Crankshaft Information | Connecting Rod Information | Technical Information | Rod Bolt Technology
It is nearly impossible to put a power rating on a connecting rod. Power is produced from the expanding gasses in the combustion chamber pushing down on the piston which in turn pushes down on the connecting rods. While there are certain situations that could lead to failed rods due to compressive loads, rods generally don't fail because of power loads. If rods broke due to power, they would experience severe bending to the point of permanent deformation prior to breaking. When you see a broken connecting rod where there is no seizure of the bearing or failure of the piston/pin/cylinder wall, look closely and you will see that the rod was actually pulled in two. This high tension pulling load on the rod takes place at TDC on the exhaust stroke and is caused by the piston trying to continue up the cylinder walls and through the cylinder head and the crankshaft trying to pull it back down. The heavier the piston, longer the stroke and the higher the RPM, the more pulling load is placed on the rod. When you look at a dyno sheet, you will see that as the RPM is taken past peak power the power falls off. However, most of us have seen engines that have had rods break when over revved. If power broke rods, they would never break due to being over revved.
Connecting Rod Bolts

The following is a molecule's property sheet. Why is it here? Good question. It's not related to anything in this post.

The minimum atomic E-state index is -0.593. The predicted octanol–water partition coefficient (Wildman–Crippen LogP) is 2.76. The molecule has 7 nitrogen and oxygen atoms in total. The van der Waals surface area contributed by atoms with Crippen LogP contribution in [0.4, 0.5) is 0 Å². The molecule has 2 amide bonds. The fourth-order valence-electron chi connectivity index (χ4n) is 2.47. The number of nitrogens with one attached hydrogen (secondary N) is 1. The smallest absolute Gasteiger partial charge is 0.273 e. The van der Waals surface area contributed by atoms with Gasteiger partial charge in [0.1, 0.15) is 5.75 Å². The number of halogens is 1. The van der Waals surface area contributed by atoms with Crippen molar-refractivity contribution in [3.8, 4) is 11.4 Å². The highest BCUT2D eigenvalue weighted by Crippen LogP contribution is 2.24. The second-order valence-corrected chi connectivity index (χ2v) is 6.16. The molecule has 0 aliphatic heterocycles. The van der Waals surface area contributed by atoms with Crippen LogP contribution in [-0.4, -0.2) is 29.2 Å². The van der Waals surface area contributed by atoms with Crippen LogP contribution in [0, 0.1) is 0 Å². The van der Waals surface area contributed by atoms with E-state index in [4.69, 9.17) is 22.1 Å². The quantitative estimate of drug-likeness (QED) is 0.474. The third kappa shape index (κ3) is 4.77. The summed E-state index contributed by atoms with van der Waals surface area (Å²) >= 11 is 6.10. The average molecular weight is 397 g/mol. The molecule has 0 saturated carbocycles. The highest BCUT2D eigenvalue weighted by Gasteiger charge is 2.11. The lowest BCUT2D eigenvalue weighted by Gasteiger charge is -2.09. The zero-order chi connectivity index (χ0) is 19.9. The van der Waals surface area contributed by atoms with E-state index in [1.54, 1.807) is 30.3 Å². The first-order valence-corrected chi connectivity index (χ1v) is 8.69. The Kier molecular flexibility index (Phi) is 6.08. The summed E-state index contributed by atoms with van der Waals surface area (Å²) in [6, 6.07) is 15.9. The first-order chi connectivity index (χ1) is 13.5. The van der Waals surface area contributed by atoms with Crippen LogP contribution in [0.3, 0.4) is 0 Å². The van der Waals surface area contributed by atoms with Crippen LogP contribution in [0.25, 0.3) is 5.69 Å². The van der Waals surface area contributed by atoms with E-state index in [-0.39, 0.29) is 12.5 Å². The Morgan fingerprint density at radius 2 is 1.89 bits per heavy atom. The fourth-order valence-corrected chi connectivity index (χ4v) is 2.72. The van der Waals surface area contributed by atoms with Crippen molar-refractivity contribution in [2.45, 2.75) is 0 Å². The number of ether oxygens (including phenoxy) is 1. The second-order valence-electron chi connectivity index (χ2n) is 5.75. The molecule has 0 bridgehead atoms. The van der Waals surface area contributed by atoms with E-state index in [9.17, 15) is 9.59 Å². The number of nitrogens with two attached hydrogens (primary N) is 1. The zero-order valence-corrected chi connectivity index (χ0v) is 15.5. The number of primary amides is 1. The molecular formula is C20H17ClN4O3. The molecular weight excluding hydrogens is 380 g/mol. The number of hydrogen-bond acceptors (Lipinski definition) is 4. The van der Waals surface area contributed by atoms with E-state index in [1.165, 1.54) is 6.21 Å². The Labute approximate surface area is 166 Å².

Not only do connecting rod bolts see the same tension loads that try to pull a connecting rod in two, the total weight of the tower portion of the rod is trying to follow the piston up through the cylinder head which adds to this load making it the most highly stressed fastener in the engine. Because of this, it is very important for the bolts to be properly tightened. Setting a torque wrench at a given number and tightening until this set amount of torque is reached is easy, but it can be highly inaccurate. A torque wrench only measures the amount of resistance it takes to turn the bolts and the amount and type of lube that is used will affect the actual clamp load provided by the bolts. Also, each time a bolt is tightened, the mating surfaces of the threads, the spotface on the rod and flange of the bolt get smoother, which changes the amount of torque that is required to properly tighten the fastener. A bolt is simply a very stiff spring and it must be stretched a predetermined amount to keep the rod cap on and the bearing from spinning. Now that you have spent a lot of money to build an engine, why risk damage by not taking a few extra minutes to put it together correctly?